Developer's Guide to Oracle Solaris Security

Introduction to the PAM Framework

The PAM framework consists of four parts:

The framework provides a uniform way for authentication-related activities to take place. This approach enables application developers to use PAM services without having to know the semantics of the policy. Algorithms are centrally supplied. The algorithms can be modified independently of the individual applications. With PAM, administrators can tailor the authentication process to the needs of a particular system without having to change any applications. Adjustments are made through pam.conf, the PAM configuration file.

The following figure illustrates the PAM architecture. Applications communicate with the PAM library through the PAM application programming interface (API). PAM modules communicate with the PAM library through the PAM service provider interface (SPI). Thus, the PAM library enables applications and modules to communicate with each other.

Figure 3–1 PAM Architecture

Figure shows how the PAM library is accessed by applications
and PAM service modules.

PAM Service Modules

A PAM service module is a shared library that provides authentication and other security services to system entry applications such as login, rlogin, and telnet.

The four types of PAM services are:

A PAM module can implement one or more of these services. The use of simple modules with well-defined tasks increases configuration flexibility. PAM services should thus be implemented in separate modules. The services can then be used as needed as defined in the pam.conf(4) file.

For example, the Oracle Solaris OS provides the pam_authtok_check(5) module for system administrators to configure the site's password policy. The pam_authtok_check(5) module checks proposed passwords for various strength criteria.

For a complete list of Oracle Solaris PAM modules, see man pages section 5: Standards, Environments, and Macros. The PAM modules have the prefix pam_.

PAM Library

The PAM library, libpam(3LIB), is the central element in the PAM architecture:

PAM Authentication Process

    As an example of how consumers use the PAM library for user authentication, consider how login authenticates a user:

  1. The login application initiates a PAM session by calling pam_start(3PAM) and by specifying the login service.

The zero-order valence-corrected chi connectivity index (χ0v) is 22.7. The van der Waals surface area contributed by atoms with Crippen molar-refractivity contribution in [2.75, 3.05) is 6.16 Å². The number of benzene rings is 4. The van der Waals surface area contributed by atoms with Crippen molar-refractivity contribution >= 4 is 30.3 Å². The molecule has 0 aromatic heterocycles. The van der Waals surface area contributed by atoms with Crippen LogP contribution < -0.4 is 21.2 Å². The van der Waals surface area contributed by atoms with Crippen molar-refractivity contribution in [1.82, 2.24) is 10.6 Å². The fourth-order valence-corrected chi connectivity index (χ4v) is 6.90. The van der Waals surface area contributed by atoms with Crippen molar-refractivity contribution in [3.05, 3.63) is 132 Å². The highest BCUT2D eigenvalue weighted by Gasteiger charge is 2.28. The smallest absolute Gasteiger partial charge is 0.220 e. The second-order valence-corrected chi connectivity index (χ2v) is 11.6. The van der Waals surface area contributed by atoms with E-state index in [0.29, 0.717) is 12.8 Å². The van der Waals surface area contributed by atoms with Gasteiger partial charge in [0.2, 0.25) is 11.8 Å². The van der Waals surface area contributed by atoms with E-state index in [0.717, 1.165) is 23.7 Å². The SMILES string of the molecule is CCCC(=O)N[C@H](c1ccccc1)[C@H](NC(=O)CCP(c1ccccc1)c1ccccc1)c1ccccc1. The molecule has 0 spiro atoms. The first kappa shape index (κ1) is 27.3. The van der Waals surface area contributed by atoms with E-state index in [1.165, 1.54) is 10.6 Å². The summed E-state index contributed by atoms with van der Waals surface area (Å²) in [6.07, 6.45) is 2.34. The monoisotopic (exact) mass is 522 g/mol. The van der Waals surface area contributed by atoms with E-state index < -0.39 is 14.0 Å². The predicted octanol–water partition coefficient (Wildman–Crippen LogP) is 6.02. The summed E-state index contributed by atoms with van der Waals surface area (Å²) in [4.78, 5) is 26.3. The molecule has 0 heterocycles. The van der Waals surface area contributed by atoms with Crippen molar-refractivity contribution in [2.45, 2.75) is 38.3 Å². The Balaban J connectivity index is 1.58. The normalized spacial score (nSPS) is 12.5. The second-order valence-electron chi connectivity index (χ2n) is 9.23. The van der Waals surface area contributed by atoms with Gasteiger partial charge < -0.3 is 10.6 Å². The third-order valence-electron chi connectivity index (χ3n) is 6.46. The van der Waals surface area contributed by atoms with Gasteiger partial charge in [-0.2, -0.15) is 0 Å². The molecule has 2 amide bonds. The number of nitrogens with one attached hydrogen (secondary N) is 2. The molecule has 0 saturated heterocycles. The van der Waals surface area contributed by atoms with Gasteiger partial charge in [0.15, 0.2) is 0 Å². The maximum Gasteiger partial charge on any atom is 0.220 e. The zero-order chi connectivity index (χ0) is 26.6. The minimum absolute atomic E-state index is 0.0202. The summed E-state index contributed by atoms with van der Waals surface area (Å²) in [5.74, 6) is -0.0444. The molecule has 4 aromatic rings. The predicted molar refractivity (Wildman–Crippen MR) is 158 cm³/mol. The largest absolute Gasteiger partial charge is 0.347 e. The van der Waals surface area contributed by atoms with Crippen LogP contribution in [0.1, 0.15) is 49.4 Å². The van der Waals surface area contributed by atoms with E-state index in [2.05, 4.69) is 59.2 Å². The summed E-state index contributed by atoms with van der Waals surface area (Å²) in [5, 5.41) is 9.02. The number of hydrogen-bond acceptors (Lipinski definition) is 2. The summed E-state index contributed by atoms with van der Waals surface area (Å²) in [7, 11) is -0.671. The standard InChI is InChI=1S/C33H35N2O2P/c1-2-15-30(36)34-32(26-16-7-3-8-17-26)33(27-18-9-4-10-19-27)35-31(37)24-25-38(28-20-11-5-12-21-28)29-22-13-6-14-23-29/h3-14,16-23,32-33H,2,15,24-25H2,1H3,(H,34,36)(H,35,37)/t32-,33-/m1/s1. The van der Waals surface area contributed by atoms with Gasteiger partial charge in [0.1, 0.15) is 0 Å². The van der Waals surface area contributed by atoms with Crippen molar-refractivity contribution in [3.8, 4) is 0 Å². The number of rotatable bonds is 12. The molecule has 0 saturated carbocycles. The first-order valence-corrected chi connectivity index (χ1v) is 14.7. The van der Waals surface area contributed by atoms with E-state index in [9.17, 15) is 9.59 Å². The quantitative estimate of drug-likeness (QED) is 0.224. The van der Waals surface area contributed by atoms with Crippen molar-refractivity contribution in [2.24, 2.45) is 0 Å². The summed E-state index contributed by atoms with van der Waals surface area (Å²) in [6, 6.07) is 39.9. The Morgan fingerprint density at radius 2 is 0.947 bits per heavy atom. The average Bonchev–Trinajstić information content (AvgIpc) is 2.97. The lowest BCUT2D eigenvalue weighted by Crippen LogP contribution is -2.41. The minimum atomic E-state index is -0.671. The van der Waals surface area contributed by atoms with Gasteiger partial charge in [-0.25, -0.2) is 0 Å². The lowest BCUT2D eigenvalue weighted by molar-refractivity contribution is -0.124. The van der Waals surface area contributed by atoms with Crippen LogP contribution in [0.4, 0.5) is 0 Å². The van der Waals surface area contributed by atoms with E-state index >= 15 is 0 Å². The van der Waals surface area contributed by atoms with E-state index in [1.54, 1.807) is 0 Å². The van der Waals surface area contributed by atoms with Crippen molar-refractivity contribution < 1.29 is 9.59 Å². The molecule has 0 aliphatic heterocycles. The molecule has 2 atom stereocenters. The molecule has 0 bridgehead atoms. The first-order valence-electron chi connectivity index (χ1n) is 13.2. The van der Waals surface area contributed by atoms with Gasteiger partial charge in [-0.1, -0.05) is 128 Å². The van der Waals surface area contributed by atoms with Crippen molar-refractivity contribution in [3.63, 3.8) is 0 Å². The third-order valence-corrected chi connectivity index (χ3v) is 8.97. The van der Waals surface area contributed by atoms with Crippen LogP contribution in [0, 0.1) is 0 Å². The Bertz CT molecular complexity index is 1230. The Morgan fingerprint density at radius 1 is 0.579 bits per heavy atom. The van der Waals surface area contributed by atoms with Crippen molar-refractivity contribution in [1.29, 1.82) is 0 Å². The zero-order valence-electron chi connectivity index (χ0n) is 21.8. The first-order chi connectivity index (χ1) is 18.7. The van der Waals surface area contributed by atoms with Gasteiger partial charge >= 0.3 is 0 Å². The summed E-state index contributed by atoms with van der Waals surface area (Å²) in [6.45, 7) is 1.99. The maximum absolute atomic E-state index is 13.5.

2. The application calls pam_authenticate(3PAM), which is part of the PAM API that is exported by the PAM library, libpam(3LIB).

  3. The library searches for login entries in the pam.conf file.

  4. For each module in pam.conf that is configured for the login service, the PAM library calls pam_sm_authenticate(3PAM). The pam_sm_authenticate() function is part of the PAM SPI. The pam.conf control flag and results of each call determine whether the user is allowed access to the system. This process is described in more detail in PAM Configuration (Reference) in System Administration Guide: Security Services.

In this way, the PAM library connects PAM applications with the PAM modules that have been configured by the system administrator.

Requirements for PAM Consumers

PAM consumers must be linked with the PAM library libpam. Before an application can use any service that is provided by the modules, the application must initialize its instance of the PAM library by calling pam_start(3PAM). The call to pam_start() initializes a handle that must be passed to all subsequent PAM calls. When an application is finished with the PAM services, pam_end() is called to clean up any data that was used by the PAM library.

Communication between the PAM application and the PAM modules takes place through items. For example, the following items are useful for initialization:

For a complete list of available items, see pam_set_item(3PAM). Items can be set by the application through pam_set_item(3PAM). Values that have been set by the modules can be retrieved by the application through pam_get_item(3PAM). However, PAM_AUTHTOK and PAM_OLDAUTHTOK cannot be retrieved by the application. The PAM_SERVICE item cannot be set.